The following is a guest post from intern Tim Marr, a superstar undergrad on loan from Cornell, a well-deserved opportunity on his last day at HUDSON:
At face value, Japan and America appear to share few demographic commonalities. Japan is a largely homogenous nation, composed of a 98.5% ethnically Japanese population. America is a nation built on immigrants, representing nearly every ethnicity on the planet. Yet, despite fundamentally different ethnic constructions, the Japanese experience offers a hyperbolic lesson for American immigration reform.
Following the miracle growth of the Japanese economy in the 1970s and 80s, the economy’s last 23 years have been marked with insufficient demand and nagging deflation. Coupled with an aging population that threatens to decline to two-thirds of the current level by 2050, the Japanese workforce is in dire need of increased labor. Is immigration the answer?
In its defense, Japan has made strides addressing its labor shortage. The government has allowed an increasing number of skilled immigrants in the healthcare sector, which is predicted to be short one million workers by 2025. But the experience has been far from successful: more than 85% of immigrant nurses were forced to return to their home country after failing a qualifying test. Granted, Japan faces a language hurdle significantly greater than that in America. Yet, there must be a tradeoff between minimum assimilation requirements and feasible attainment rates to encourage successful immigrant economic contribution.
The stagnation of an aging Japan provides serious lessons to America. Retirement of our own baby boomers increasingly burdens subsequent generations, and threatens to continue as the U.S. birth rate sits 25% below the replacement rate. Economies need workers to grow, and countries need to look for labor on the world market when domestic supply becomes insufficient. That’s not to say America should swing open the gates to any and all that wish to enter. Rather, the failure of strict immigration policy and government micromanagement in Japan suggests that immigration should be led by industry demand. Efficient immigration policy allows employers to find necessary skilled and unskilled labor on the open market and keeps government resources focused on security measures, not economic planning. To paraphrase an expression spoken by Alex Nowrasteh at the Cato Institute’s Congressional briefing on April 24th, governments don’t cap the amount of foreign investment in domestic industries – why should they cap the amount of foreign labor?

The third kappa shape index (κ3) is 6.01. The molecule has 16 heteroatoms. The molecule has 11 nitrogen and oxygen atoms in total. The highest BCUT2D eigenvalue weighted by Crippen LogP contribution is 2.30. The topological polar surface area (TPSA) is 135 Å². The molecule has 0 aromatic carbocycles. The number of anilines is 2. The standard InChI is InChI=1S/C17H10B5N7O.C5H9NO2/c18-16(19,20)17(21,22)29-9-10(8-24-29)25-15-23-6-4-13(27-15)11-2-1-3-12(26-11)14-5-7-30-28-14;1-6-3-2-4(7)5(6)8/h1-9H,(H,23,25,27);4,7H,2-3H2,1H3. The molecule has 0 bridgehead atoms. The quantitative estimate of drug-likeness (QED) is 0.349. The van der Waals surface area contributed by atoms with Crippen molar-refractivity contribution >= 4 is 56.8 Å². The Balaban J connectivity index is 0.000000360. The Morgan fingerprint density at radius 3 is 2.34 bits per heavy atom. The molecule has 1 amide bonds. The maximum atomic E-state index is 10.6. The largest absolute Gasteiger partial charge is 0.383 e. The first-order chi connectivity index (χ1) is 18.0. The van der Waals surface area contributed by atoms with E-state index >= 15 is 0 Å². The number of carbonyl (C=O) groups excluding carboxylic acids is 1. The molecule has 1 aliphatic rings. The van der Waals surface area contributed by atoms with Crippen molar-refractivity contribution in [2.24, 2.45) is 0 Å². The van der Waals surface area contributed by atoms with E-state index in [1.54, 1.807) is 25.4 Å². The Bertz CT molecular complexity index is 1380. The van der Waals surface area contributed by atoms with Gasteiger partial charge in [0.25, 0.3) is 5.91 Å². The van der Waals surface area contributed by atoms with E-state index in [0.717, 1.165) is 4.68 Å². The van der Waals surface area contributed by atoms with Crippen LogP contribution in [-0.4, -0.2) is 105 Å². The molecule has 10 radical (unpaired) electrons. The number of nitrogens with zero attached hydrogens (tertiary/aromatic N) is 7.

Without swaying too far from a country comparison, it’s interesting to briefly examine parallels between capital and labor markets. Does foreign capital dilute the investment market? Or simply put, does a Canadian investment of 1$ billion in Google hurt an American family’s returns? The short answer, I believe, is no. Firms reinvest foreign and domestic capital to continue growth and innovation, resulting in greater returns for all. Can we extrapolate a similar argument for foreign labor – That an influx of foreign labor may initially dilute wages in a particular industry, but these laborers’ consumption across industries creates a net increase in domestic wages.. Though I can’t claim to definitely answer that, I hope politicians keep the general equilibrium in mind when considering immigration reform.